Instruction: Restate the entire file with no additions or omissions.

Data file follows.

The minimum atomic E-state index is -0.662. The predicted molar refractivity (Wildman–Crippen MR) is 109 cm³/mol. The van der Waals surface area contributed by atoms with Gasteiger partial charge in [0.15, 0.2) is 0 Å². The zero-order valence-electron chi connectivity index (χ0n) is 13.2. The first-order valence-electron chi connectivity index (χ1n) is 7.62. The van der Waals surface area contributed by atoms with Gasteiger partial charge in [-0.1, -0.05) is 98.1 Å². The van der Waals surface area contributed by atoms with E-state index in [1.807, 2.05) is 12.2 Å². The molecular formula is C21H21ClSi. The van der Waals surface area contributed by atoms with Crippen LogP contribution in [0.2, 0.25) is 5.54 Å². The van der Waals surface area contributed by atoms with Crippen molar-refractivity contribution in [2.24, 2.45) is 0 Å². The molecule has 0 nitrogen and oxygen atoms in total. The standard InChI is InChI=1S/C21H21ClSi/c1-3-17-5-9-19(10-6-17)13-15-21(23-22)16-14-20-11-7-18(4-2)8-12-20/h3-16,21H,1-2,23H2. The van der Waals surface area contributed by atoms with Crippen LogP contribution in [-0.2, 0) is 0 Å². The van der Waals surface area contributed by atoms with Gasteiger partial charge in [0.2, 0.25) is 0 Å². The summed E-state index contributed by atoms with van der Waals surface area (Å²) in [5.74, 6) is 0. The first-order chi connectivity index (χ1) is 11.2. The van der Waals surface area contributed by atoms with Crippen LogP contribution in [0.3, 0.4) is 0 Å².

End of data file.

The minimum atomic E-state index is -0.662. The predicted molar refractivity (Wildman–Crippen MR) is 109 cm³/mol. The van der Waals surface area contributed by atoms with Gasteiger partial charge in [0.15, 0.2) is 0 Å². The zero-order valence-electron chi connectivity index (χ0n) is 13.2. The first-order valence-electron chi connectivity index (χ1n) is 7.62. The van der Waals surface area contributed by atoms with Gasteiger partial charge in [-0.1, -0.05) is 98.1 Å². The van der Waals surface area contributed by atoms with E-state index in [1.807, 2.05) is 12.2 Å². The molecular formula is C21H21ClSi. The van der Waals surface area contributed by atoms with Crippen LogP contribution in [0.2, 0.25) is 5.54 Å². The van der Waals surface area contributed by atoms with Crippen molar-refractivity contribution in [2.24, 2.45) is 0 Å². The molecule has 0 nitrogen and oxygen atoms in total. The standard InChI is InChI=1S/C21H21ClSi/c1-3-17-5-9-19(10-6-17)13-15-21(23-22)16-14-20-11-7-18(4-2)8-12-20/h3-16,21H,1-2,23H2. The van der Waals surface area contributed by atoms with Crippen LogP contribution in [-0.2, 0) is 0 Å². The van der Waals surface area contributed by atoms with Gasteiger partial charge in [0.2, 0.25) is 0 Å². The summed E-state index contributed by atoms with van der Waals surface area (Å²) in [5.74, 6) is 0. The first-order chi connectivity index (χ1) is 11.2. The van der Waals surface area contributed by atoms with Crippen LogP contribution in [0.3, 0.4) is 0 Å².